Easing “green card” restrictions

In order to settle in China, the vast majority of people can only hope to obtain a so-called “Chinese green card,” but its creation process has been long and arduous.

China’s permanent residency policies originated in the 1985 “Law of the People’s Republic of China on Control of the Entry and Exit of Aliens” passed by the Standing Committee of the National People’s Congress (now replaced by the “The Exit and Entry Administration Law”). It stipulates that eligibility for permanent residency includes investment in China, engaging in “cooperative projects” with Chinese companies or institutions in economic, scientific, technological and cultural fields or for “other purposes.”

The following year, China’s Ministry of Public Security (MPS) and Ministry of Foreign Affairs (MOFA) clarified that residence permits can be issued for one to five years, though those with exceptional achievements can be granted permanent residence.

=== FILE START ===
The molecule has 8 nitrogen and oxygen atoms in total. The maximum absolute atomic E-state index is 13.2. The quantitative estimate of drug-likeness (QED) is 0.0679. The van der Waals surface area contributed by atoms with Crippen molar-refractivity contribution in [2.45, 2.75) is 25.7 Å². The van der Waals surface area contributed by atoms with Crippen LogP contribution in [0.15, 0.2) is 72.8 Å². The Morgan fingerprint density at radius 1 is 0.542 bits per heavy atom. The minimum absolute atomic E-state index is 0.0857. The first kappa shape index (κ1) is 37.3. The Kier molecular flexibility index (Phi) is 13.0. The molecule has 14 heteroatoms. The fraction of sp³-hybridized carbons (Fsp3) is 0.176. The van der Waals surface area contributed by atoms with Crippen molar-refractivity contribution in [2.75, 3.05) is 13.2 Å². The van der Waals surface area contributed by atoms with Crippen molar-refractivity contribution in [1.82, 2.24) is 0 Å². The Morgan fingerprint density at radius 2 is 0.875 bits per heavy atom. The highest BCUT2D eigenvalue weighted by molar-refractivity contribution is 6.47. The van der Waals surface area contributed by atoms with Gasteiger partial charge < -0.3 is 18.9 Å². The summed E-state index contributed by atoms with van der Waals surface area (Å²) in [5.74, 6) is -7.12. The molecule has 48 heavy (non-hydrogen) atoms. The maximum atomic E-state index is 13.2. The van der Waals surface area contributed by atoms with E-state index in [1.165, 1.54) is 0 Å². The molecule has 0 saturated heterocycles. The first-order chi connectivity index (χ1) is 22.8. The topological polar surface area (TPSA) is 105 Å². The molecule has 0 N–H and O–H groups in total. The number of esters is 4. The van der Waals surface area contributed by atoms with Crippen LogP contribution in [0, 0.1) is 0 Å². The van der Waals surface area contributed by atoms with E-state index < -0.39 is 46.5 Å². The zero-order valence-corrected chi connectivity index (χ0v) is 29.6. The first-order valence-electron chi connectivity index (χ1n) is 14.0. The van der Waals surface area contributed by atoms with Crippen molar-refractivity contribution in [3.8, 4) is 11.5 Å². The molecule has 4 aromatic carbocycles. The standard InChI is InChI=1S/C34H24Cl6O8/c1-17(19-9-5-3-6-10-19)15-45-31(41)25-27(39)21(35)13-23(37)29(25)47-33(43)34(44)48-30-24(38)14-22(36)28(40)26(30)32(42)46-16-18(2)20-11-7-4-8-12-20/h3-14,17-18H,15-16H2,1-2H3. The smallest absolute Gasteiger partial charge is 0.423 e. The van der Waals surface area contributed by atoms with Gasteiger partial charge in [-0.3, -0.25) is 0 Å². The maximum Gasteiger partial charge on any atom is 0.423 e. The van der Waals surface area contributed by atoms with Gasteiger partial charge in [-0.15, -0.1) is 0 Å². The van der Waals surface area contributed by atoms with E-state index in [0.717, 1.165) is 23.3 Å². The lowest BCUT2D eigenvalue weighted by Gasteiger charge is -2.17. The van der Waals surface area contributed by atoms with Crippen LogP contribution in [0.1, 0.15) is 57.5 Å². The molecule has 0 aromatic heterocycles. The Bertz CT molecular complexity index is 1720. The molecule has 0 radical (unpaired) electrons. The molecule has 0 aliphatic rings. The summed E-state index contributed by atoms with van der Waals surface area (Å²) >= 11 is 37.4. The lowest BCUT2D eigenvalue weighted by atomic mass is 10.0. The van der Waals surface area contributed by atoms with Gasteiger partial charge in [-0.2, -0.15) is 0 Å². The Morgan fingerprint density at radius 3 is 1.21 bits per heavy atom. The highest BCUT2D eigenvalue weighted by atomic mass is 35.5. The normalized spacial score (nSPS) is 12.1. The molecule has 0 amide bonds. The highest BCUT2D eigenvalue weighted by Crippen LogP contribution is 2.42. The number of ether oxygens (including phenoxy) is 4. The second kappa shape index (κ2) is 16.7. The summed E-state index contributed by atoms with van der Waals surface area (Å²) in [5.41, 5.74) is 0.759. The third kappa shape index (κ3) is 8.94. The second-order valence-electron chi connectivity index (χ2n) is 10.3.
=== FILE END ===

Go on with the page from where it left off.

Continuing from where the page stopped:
It wasn’t until 2004, three years after China joined the World Trade Organization (WTO), that the two ministries outlined application channels for the “Chinese green card,” namely via investment, employment, special talent and family reunion — more in line with international practice.

According to data from the Center for China and Globalization, in the decade between 2004 and 2014, about 7,300 foreigners obtained the “Chinese green card.” Meanwhile, the United Nations’ 2015 International Migration Report showed that there were 978,000 “international migrants” on the Chinese mainland, among whom the majority are ethnically Chinese, suggesting that most foreigners have difficulties obtaining permanent residence.